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‘Godzilla: Aftershock:’ Graphic novel prequel to anticipated summer blockbuster

(Courtesy of Legendary Comics)

For fans of “Godzilla” eagerly anticipating the summer blockbuster “Godzilla: King of the Monsters,” Legendary Comics’ new graphic novel “Godzilla: Aftershock” is now on sale in comic stores and online. The story picks up a few months after the catastrophic events in San Francisco from the 2014 “Godzilla” film. With a new monster rising from the depths triggering catastrophic earthquakes all over the world, the King of the Monsters must rise up and fight against this monster with an unstoppable primal instinct. The comic alternates between the present day and stone tablet art from 11th century B.C., detailing the past of the King of the Monsters and his interactions with the people of the time.

The art, by Drew Edward Johnson, and the story, written by Arvid Nelson, create a movie-like, visual masterpiece and constitute a nice addition to the fabric of the “Godzilla” franchise. Although many people complained that the comic might ruin the canon, the storyline does an excellent job of sticking true to the universe. The actors and monsters were realistically portrayed, and the battles were almost like snapshots of a 3D movie. Johnson and Nelson are also well known for their work on DC and Marvel Comics, as well as a wide array of others. With Legendary Comics, founded in 2011, the company works to produce mythical entertainment and innovative new stories such as this.

Cover art of ‘Godzilla: Aftershock.’ (Courtesy of Legendary Comics)

The comic also goes into a little more detail about the concept of a whole species of Godzilla that used to walk the earth. Additionally, this comic is not just a huge battle of monsters, but also includes further elements for the audience to consider about this Massive Unidentified Terrestrial Organism (MUTO), including the “hows” and the “whys” of MUTO Prime’s actions. “Godzilla: Aftershock” dives into the actions of the cryptozoological agency Monarch with Dr. Emma Russell and their plan on how to defend the Earth from a recurring apocalyptic event of the distant past.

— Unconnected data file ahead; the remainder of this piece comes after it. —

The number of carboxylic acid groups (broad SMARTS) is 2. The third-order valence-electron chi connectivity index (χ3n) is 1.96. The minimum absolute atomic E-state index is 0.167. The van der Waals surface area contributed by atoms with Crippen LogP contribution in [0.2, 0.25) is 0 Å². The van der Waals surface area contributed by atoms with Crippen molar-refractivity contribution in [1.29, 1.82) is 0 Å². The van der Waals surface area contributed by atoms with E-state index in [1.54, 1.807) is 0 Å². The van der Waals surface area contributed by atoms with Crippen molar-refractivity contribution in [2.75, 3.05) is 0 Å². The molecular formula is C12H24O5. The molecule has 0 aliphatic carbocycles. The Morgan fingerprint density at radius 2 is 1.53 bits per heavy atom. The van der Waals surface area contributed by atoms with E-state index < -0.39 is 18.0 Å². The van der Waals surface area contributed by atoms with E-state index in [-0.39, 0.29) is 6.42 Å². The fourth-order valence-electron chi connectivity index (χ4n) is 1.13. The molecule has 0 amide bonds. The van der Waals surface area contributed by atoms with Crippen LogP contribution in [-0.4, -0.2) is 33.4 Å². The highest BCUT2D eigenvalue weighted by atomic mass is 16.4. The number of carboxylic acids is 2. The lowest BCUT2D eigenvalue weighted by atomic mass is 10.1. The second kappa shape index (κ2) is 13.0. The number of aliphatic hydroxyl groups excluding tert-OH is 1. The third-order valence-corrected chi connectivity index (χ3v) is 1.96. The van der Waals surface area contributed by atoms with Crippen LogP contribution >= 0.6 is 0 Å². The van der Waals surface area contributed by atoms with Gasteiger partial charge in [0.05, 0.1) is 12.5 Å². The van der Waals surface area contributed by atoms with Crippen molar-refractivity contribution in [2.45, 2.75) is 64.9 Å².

The comics give more depth to these creatures, making them more like animals in comparison to mindless rampant monsters. Just like any other “Godzilla” story, the stakes are incredibly high and the massiveness of such monsters is perfectly captured in the terrifying art portrayals.

“Part of the fun of working on a Godzilla project is that its massive scale demands that it be a collaboration with talented artists and Aftershock is no exception,” said “Godzilla: King of the Monsters” director Michael Dougherty. “Arvid Nelson and Drew Edward Johnson have created a story that is just as epic and compelling as Godzilla’s big screen adventures. So much so that it sometimes feels like you’re flipping through the storyboards of a movie just waiting to be shot.”

“Godzilla: Aftershock” is now on sale in comic stores and online. Be sure to pick up your copy before the release of “Godzilla: King of the Monsters” in theaters worldwide on May 31.

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